We have a lot of tea at home, but when the tea challenge came up, I really wasn't sure what to make. I didn't want to make dessert, and nothing really inspired me until I looked through what other people submitted for the challenge and saw something I had never heard of called ochazuke. A simple Japanese dish, it's made by pouring tea (or dashi or a combination) over rice and savory ingredients. After reading more about it, it reminded me a lot of a dish we had gotten in Vancouver, but we just hadn't known this was what it was called.
Since ochazuke is usually made with green tea, I decided to use genmaicha, in part because it's one of my favorites and in part because I thought the roasted rice flavor would go well with the cooked rice. (If you're unfamiliar with genmaicha, it's green tea combined with roasted brown rice.) Apparently the other common teas used besides genmaicha are sencha and hojicha, and I'm not sure if we even have either of those at the moment. I wasn't sure how the savory ingredients would go with the tea alone, so I decided to experiment and for each of our two bowls, make one with just tea and one with a tea/dashi mix.
The ingredients for the ochazuke were:
- 2 cups (uncooked) brown rice ($2)
- smoked salmon ($7.26)
- 3 green onions ($0.30)
- 1 package of Maui onion seaweed snacks ($0.33)
- 1/2 tsp of sesame seeds ($0.10)
- 3 genmaicha tea bags ($0.50)
- small spoonful of Hondashi mixed with water ($0.15)
On the side, I also made sunomono (based on a Japanese Cooking 101 recipe) because I wasn't sure there would be enough vegetable matter in the ochazuke alone. Unfortunately, the time I went to Trader Joe's they were out of the non-organic Persian cucumbers, so I had to go with a regular hothouse cucumber, which probably contributed to this not being as good as we had hoped. I probably also made too much sauce for it and should have drizzled it in instead of pouring in the whole bowl at once, as the salad was a little too drenched. It tasted fine, but just like cucumbers with soy sauce and vinegar, nothing we need to do again. I mention all this now because I was so unenthused about it that I forgot to even take a picture of the finished product. Anyway, the ingredients were:
- 1 hothouse cucumber ($1.29)
- about 1 tbsp sugar ($0.10)
- 3 tbsp rice vinegar ($0.25)
- splash of soy sauce ($0.05)
- a few shakes of sesame seeds ($0.10)
Combined with the ochazuke, that put the grand total for dinner at approximately $12.43, but that wasn't surprising since smoked salmon isn't cheap. We need to eat more fish on a regular basis though, so no complaints.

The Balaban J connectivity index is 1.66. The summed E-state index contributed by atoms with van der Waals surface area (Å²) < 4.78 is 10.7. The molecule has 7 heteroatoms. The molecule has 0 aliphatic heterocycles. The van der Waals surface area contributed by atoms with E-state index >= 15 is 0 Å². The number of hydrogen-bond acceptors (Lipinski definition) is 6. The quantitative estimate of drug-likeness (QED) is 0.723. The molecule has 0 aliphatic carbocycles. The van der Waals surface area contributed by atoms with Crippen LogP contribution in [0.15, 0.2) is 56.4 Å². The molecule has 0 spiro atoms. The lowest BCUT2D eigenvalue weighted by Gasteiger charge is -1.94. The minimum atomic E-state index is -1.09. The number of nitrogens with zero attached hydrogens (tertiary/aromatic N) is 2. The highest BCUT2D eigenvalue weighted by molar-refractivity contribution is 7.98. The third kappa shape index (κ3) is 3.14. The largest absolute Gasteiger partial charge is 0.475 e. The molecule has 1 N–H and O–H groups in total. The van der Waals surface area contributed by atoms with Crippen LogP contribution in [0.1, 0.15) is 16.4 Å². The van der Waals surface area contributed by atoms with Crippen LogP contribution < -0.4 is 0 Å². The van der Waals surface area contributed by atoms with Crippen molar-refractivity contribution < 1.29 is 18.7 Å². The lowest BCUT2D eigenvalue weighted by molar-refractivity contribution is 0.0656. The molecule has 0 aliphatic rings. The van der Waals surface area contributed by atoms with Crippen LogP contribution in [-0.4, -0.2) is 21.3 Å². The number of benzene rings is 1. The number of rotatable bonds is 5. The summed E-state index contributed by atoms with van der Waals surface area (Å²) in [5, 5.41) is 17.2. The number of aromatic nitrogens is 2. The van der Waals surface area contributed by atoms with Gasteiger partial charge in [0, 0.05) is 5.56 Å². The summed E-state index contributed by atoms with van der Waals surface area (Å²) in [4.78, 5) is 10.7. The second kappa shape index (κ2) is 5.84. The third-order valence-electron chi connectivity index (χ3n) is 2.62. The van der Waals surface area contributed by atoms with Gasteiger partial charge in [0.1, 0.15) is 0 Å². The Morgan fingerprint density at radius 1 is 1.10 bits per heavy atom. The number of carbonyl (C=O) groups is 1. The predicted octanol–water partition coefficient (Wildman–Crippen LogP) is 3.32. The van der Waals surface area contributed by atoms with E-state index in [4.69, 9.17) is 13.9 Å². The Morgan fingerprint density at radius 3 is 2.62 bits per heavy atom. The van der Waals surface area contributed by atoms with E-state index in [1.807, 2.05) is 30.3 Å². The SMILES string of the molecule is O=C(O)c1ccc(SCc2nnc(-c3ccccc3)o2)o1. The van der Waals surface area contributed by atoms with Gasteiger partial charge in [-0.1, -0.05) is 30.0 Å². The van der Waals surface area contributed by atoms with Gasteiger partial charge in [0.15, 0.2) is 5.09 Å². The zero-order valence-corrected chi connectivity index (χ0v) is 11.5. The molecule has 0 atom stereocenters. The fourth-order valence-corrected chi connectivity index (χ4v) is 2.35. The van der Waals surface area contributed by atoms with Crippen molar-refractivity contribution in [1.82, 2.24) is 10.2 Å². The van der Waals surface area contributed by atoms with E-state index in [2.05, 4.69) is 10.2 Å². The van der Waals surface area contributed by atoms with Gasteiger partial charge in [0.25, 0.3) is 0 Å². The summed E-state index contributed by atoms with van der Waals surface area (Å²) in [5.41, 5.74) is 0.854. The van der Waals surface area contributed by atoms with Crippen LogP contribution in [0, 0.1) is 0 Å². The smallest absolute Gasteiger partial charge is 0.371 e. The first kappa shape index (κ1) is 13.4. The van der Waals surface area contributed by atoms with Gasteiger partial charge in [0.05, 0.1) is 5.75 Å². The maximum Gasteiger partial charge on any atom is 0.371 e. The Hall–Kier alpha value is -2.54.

The first thing we did for this was start the rice since that would take the longest to cook. While the rice was cooking, I made the sunomono and also did prep for the ochazuke. The prep steps were to chop the scallions, tear up the sheets of seaweed, toast the sesame seeds, make the dashi, and of course to steep the tea.
I remembered one of the sites that I had looked at about ochazuke talked about cooking the rice so it would get some nice browning. We tried doing that with some rice patties, but it didn't really make much difference so we only did it for the first bowl.
This dish was basically all about prep, and once everything was prepped, it was easy. A ball of rice at the bottom, and then layer on the toppings of salmon, scallions, seaweed, and sesame seeds. (I just realized those all start with S!)
After everything is in the bowl, you pour over the tea (and/or dashi) and then let all the ingredients soak in the broth. It ends up being kind of like having soup.
The ochazuke wasn't bad - very light and healthy tasting - but also not amazingly flavorful outside of the delicious smoked salmon. The tea didn't have as much flavor as we thought it would, and it definitely tasted better once we added the dashi. It was good though to have such a healthy, simple dinner.
I don't know that I would plan to make this again since it was good but not amazing, but outside of the smoked salmon, we have pretty much all the ingredients on hand most of the time, so it might work as a good way to use up ingredients sometime. What this dinner really did more than anything else was remind me that I should incorporate smoked salmon into more dishes. So much flavor, and a little bit goes a long way. It's basically the fish equivalent of bacon.